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Molly Birch
Molly Birch

My name is Molly, and I am in my second year at NMU. I come from Midland, MI, probably one of the most boring places on earth. However, we do have the only Tridge in the world, so that’s pretty nifty...

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The North Wind is an independent student publication serving the Northern Michigan University community. It is partially funded by the Student Activity Fee. The North Wind digital paper is published daily during the fall and winter semesters except on university holidays and during exam weeks. The North Wind Board of Directors is composed of representatives of the student body, faculty, administration and area media.

Students protest against Israel-Hamas war with campus encampment
Students protest against Israel-Hamas war with campus encampment
Dallas WiertellaApril 30, 2024

Thrice gives ‘Major’ album to fans

It is very difficult for an artist to approach their canvas a little differently each and every time they begin a new piece.

It is even more difficult for a musician to do so: to maintain continuity and the flavor of the things of the past, but also to create something that is still somehow unique and apart from the rest of their work.

One of Southern California’s most successful rock quartets, Thrice, manages to somehow reinvent themselves just slightly every time they release a record.

I own all of them, and not a single one sounds quite like the next. Not only that, but there is a very evident maturation that can be heard throughout their years of making music.

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“Major/Minor,” their seventh major label studio album, was released on Sept. 20. Since I refuse to download music, I had only heard one song, “Promises,” before it came out.

To be honest, it sounded a lot like their previous album, “Beggars.” That is to be expected to some extent, but for some reason, it concerned me a bit.

“Beggars” is one of only a couple of albums Thrice has put out that I wasn’t immediately crazy about; it took some time to digest before I fell in love with it.

This was certainly not the case with “Major/Minor.” First of all, when I opened the booklet for the CD and saw that the album was dedicated to the mother of lead guitarist Teppei Teranishi and the father of bassist Ed Breckenridge and drummer Riley Breckenridge, I knew this would be one of their best records ever.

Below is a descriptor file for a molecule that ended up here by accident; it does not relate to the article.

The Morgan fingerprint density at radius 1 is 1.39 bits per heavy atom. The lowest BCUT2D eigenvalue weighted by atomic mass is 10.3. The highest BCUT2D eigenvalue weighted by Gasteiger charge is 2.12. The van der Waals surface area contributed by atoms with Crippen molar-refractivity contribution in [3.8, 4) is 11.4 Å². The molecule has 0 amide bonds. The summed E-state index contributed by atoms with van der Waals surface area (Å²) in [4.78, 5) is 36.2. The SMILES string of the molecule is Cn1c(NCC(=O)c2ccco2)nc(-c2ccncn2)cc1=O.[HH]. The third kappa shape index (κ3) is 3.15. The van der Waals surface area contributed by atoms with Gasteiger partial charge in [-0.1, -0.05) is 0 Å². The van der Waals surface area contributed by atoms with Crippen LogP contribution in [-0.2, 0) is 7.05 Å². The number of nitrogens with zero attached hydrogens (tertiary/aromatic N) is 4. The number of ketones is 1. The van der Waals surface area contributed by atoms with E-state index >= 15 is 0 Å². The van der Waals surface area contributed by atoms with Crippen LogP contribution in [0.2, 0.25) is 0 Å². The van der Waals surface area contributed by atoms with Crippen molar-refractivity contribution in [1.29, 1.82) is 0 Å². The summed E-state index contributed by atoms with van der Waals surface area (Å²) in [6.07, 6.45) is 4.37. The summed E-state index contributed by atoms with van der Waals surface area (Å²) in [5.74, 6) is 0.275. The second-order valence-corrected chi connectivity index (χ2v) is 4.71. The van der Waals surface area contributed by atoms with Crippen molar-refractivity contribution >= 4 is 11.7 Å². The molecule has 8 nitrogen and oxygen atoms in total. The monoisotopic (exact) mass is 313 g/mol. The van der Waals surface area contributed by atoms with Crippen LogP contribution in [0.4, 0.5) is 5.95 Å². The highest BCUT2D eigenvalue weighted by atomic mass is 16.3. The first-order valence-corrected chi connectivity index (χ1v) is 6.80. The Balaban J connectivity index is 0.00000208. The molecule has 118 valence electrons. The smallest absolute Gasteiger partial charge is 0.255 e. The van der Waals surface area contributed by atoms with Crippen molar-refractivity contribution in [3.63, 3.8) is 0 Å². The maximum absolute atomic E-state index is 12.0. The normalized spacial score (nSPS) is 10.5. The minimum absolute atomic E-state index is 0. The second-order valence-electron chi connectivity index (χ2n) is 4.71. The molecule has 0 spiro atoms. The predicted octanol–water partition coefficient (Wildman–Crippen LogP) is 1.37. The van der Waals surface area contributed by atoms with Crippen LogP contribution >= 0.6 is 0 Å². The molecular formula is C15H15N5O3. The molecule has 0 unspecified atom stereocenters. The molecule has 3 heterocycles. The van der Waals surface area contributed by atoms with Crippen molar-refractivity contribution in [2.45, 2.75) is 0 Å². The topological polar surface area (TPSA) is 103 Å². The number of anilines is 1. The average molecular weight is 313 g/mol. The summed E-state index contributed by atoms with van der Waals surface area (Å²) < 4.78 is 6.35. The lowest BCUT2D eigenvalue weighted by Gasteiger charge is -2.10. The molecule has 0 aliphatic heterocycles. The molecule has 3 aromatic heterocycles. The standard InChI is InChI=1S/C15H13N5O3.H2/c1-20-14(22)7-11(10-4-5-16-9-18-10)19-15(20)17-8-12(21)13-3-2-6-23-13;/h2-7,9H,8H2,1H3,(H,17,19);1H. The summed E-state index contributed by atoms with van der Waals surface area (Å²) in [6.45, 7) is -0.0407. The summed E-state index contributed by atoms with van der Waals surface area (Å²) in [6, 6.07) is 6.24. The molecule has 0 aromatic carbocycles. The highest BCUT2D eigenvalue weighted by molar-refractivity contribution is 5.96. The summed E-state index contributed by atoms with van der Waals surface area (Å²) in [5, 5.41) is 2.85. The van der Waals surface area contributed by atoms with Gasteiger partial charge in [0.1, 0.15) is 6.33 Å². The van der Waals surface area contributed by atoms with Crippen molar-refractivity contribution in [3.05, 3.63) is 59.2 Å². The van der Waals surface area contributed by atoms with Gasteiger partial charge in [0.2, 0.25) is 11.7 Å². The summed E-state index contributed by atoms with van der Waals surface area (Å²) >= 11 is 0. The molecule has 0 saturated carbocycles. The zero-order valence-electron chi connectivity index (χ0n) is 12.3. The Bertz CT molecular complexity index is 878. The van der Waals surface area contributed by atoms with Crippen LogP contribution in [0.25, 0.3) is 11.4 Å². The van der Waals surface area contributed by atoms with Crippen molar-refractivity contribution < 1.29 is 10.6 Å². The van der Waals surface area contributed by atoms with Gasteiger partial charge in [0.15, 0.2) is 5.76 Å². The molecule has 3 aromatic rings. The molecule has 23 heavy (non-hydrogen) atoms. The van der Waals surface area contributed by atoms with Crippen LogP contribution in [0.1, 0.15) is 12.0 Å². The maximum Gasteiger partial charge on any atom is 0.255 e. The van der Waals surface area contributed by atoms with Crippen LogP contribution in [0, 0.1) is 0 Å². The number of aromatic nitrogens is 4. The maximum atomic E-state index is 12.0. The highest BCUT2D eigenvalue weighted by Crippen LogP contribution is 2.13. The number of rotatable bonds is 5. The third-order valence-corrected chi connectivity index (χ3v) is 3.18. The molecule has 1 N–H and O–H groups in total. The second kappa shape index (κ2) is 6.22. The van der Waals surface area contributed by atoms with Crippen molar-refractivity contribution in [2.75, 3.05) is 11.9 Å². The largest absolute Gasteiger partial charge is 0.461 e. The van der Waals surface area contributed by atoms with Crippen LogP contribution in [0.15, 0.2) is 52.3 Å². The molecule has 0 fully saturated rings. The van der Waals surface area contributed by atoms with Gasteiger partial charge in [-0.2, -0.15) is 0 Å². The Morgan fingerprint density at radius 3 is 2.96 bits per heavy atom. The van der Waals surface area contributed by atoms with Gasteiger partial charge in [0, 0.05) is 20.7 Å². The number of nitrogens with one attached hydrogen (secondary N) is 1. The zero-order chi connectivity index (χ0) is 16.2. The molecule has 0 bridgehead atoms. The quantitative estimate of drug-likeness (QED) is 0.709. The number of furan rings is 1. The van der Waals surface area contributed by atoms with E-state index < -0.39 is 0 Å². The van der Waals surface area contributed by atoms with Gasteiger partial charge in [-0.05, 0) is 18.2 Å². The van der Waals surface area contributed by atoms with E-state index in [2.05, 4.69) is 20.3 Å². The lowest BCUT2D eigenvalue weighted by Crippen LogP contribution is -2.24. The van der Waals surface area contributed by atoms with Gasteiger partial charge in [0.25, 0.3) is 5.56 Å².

That may sound odd, but I mean it in the most positive way possible. Thrice is just one of those bands that are fully capable of taking the awful emotions that come with loss, grieving and turning it into something deeply heartfelt and beautiful. And that’s exactly what they did with “Major/Minor.”

The record starts off on a very commanding note with tracks like “Yellow Belly” and “Promises,” the latter of which is this album’s equivalent of “The Weight.”

These songs remind me of the previous album quite a bit, but also had shades of “Air & Earth.” But track three, “Blinded,” is the beginning of their best material to date.

Obviously, the song writing is like black-and-white when compared to the days of 2003s “The Artist in the Ambulance,” but I’m just as much of a fan of this new material as I was of the older, grittier stuff.

It seems paradoxical to me that a band can get less “heavy” in the technical sense, yet their albums carry more weight than they did before. However, that is exactly what Thrice has done over the span of their career.

I’m not going to argue with them about the name of the album; I’m sure they had their reasons. But I have to say that they probably could have just gone with a self-title on this one; it seems to embody what they are trying to do as a band even better than the other records have.

I think the strongest tracks on “Major/Minor” are “Words in the Water,” “Listen through Me,” Treading Paper” and “Anthology.”

The verse on “Treading Paper” has a nice Southern, bluesy feel to it that is hard to shake.

“Anthology” is one of the closing tracks, and it lives up to its title.

The lyrics contain references to a handful of old Thrice songs, and the song writing seems to give a nod to the style of music on 2002s “The Illusion of Safety,” their first major-label album.

There are plenty of original Thrice fans that turned their back on this band years ago. They criticized the band’s evolution in sound; they say that Thrice got soft.

Personally, I think Thrice’s music just started getting really good when these so-called “fans” decided to jump ship, and it only improves with every album.

For those who have never heard of this band before, this would be an excellent album to start with.

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